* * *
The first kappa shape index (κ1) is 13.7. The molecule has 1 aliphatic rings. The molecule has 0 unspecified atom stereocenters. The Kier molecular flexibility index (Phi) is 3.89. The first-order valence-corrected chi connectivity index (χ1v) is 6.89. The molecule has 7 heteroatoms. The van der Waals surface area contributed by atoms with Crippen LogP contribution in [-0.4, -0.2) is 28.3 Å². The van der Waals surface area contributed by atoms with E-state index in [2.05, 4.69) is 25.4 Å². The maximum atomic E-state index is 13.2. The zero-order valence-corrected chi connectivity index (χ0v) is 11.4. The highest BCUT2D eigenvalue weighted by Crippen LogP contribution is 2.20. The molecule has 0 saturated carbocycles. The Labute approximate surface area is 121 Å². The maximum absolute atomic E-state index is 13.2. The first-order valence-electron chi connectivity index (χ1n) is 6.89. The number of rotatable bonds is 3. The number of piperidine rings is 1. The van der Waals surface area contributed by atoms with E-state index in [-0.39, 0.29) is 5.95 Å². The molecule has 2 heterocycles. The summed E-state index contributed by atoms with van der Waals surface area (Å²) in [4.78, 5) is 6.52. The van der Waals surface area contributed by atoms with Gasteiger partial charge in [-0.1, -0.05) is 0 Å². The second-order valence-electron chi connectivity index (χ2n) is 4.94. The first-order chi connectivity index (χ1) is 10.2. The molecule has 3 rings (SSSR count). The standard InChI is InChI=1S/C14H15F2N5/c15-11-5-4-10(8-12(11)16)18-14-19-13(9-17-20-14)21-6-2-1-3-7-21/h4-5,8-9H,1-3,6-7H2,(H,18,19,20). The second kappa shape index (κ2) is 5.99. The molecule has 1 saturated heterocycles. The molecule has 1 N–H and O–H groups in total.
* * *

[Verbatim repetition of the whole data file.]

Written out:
The first kappa shape index (κ1) is 13.7. The molecule has 1 aliphatic rings. The molecule has 0 unspecified atom stereocenters. The Kier molecular flexibility index (Phi) is 3.89. The first-order valence-corrected chi connectivity index (χ1v) is 6.89. The molecule has 7 heteroatoms. The van der Waals surface area contributed by atoms with Crippen LogP contribution in [-0.4, -0.2) is 28.3 Å². The van der Waals surface area contributed by atoms with E-state index in [2.05, 4.69) is 25.4 Å². The maximum atomic E-state index is 13.2. The zero-order valence-corrected chi connectivity index (χ0v) is 11.4. The highest BCUT2D eigenvalue weighted by Crippen LogP contribution is 2.20. The molecule has 0 saturated carbocycles. The Labute approximate surface area is 121 Å². The maximum absolute atomic E-state index is 13.2. The first-order valence-electron chi connectivity index (χ1n) is 6.89. The number of rotatable bonds is 3. The number of piperidine rings is 1. The van der Waals surface area contributed by atoms with E-state index in [-0.39, 0.29) is 5.95 Å². The molecule has 2 heterocycles. The summed E-state index contributed by atoms with van der Waals surface area (Å²) in [4.78, 5) is 6.52. The van der Waals surface area contributed by atoms with Gasteiger partial charge in [-0.1, -0.05) is 0 Å². The second-order valence-electron chi connectivity index (χ2n) is 4.94. The first-order chi connectivity index (χ1) is 10.2. The molecule has 3 rings (SSSR count). The standard InChI is InChI=1S/C14H15F2N5/c15-11-5-4-10(8-12(11)16)18-14-19-13(9-17-20-14)21-6-2-1-3-7-21/h4-5,8-9H,1-3,6-7H2,(H,18,19,20). The second kappa shape index (κ2) is 5.99. The molecule has 1 saturated heterocycles. The molecule has 1 N–H and O–H groups in total.